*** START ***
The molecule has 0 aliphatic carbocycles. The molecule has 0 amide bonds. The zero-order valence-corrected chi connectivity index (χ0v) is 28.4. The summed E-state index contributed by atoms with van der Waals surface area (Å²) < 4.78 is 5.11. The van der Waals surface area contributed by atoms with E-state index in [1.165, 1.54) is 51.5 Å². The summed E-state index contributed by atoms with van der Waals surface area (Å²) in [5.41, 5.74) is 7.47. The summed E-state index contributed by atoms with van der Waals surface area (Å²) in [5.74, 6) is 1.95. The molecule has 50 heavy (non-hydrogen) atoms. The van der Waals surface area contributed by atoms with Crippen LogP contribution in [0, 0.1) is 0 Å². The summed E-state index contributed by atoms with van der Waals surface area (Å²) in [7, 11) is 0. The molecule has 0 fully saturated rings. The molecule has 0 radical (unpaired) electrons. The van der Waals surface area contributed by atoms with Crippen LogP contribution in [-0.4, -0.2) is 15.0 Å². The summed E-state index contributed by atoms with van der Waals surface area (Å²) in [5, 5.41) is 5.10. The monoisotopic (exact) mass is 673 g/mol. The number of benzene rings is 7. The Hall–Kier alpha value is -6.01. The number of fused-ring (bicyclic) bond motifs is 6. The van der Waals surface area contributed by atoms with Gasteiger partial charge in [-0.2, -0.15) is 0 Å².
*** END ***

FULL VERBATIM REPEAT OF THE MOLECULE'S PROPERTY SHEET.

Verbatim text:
The molecule has 0 aliphatic carbocycles. The molecule has 0 amide bonds. The zero-order valence-corrected chi connectivity index (χ0v) is 28.4. The summed E-state index contributed by atoms with van der Waals surface area (Å²) < 4.78 is 5.11. The van der Waals surface area contributed by atoms with E-state index in [1.165, 1.54) is 51.5 Å². The summed E-state index contributed by atoms with van der Waals surface area (Å²) in [5.41, 5.74) is 7.47. The summed E-state index contributed by atoms with van der Waals surface area (Å²) in [5.74, 6) is 1.95. The molecule has 50 heavy (non-hydrogen) atoms. The van der Waals surface area contributed by atoms with Crippen LogP contribution in [0, 0.1) is 0 Å². The summed E-state index contributed by atoms with van der Waals surface area (Å²) in [7, 11) is 0. The molecule has 0 fully saturated rings. The molecule has 0 radical (unpaired) electrons. The van der Waals surface area contributed by atoms with Crippen LogP contribution in [-0.4, -0.2) is 15.0 Å². The summed E-state index contributed by atoms with van der Waals surface area (Å²) in [5, 5.41) is 5.10. The monoisotopic (exact) mass is 673 g/mol. The number of benzene rings is 7. The Hall–Kier alpha value is -6.01. The number of fused-ring (bicyclic) bond motifs is 6. The van der Waals surface area contributed by atoms with Gasteiger partial charge in [-0.2, -0.15) is 0 Å².